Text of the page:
October 18, 2008


CBOT Corn Review on Friday: Bullish outside signals drive rally



Chicago Board of Trade corn futures followed bullish signals as the market closed Friday, inspired by rallies in all the major stock indexes after historic sell-offs the previous week.


The most active December corn gained 18 1/2 cents to settle at US$4.03 a bushel, off the day's high of US$4.09. March corn gained 19 cents a bushel to close at US$4.20 1/2.


After declining from the double tops charted in the last several days, bond prices dropped and yields increased.


"A positive sign," a CBOT floor trader said, noting crude oil also logged gains.


Equilibrium is nearing, the trader said, noting "I think you'll see some normalcy coming back into commodities."


Speculative funds bought an estimated 4,000 corn contracts.


The market was oversold and due for a bounce heading into Friday's trading session, another trader said.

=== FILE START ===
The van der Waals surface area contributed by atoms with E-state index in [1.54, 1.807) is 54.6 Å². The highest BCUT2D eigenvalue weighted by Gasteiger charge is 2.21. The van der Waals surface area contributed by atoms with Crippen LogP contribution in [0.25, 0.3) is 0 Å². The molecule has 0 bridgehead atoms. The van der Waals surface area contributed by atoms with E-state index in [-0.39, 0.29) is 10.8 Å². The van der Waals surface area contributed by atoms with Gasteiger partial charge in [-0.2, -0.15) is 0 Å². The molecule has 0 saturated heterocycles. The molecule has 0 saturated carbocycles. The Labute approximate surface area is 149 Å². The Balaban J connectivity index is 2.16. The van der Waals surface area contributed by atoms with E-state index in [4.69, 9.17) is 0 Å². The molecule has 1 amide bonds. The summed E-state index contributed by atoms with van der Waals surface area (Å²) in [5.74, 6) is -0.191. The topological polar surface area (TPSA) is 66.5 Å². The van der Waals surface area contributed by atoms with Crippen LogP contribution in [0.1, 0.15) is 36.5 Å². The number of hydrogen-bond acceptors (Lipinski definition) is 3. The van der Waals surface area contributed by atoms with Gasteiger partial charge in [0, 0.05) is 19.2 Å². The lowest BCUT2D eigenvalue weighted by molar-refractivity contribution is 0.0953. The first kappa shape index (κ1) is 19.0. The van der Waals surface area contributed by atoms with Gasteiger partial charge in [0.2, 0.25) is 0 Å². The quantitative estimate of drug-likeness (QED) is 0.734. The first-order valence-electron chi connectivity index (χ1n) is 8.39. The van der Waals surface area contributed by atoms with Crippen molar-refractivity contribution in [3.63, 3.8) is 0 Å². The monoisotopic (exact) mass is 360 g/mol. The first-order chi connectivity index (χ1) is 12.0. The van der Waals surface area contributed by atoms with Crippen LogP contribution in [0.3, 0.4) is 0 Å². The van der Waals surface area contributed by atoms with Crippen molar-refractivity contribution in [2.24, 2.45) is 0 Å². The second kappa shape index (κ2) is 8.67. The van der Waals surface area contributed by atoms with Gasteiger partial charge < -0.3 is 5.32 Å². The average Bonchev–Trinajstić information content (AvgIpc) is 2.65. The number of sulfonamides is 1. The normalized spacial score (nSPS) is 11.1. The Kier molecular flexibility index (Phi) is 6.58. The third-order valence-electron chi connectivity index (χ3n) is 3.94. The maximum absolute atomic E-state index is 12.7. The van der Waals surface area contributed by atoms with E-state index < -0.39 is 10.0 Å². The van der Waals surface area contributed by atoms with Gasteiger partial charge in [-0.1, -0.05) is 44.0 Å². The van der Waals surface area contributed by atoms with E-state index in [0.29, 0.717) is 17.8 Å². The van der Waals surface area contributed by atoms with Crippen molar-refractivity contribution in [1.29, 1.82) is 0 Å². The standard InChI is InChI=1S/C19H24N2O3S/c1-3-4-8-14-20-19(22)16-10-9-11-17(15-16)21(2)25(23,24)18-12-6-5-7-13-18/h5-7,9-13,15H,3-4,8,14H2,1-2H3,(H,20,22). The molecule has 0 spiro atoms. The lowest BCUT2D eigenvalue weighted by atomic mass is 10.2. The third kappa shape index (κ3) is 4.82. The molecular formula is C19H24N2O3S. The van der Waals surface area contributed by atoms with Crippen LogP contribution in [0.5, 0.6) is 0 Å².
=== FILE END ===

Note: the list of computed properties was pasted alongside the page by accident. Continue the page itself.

Traders said they expected about 25%-30% of the nation's corn crop to be harvested when the U.S. Department of Agriculture releases its weekly crop progress report at 4 p.m. EDT Monday.


Credit Suisse lowered its estimates for 2009 corn prices to a range of US$4.00-US$4.25 per bushel from its previous estimate of US$5.00-US$5.50 per bushel.


"Our reductions are in line with the Credit Suisse oils team's forecast reduction (Thursday) for crude oil from US$110 to US$75 per barrel," said Credit Suisse analyst Robert Moskow.


Moskow raised his ethanol expansion forecast for 2009 given dry milling's improving margins on moderating corn prices.


"In addition, there will be less political pressure to reduce ethanol subsidies in 2009 given the prospects of declining food inflation, tougher economic conditions for U.S. farmers, and the low odds of a Republican win in the presidential campaign," he said.


In other markets, CBOT December oat futures closed 1 1/2 cents higher at US$2.82 a bushel.


Ethanol futures also saw gains with the nearby December ethanol contract US$0.089 higher at US$1.740 per gallon.


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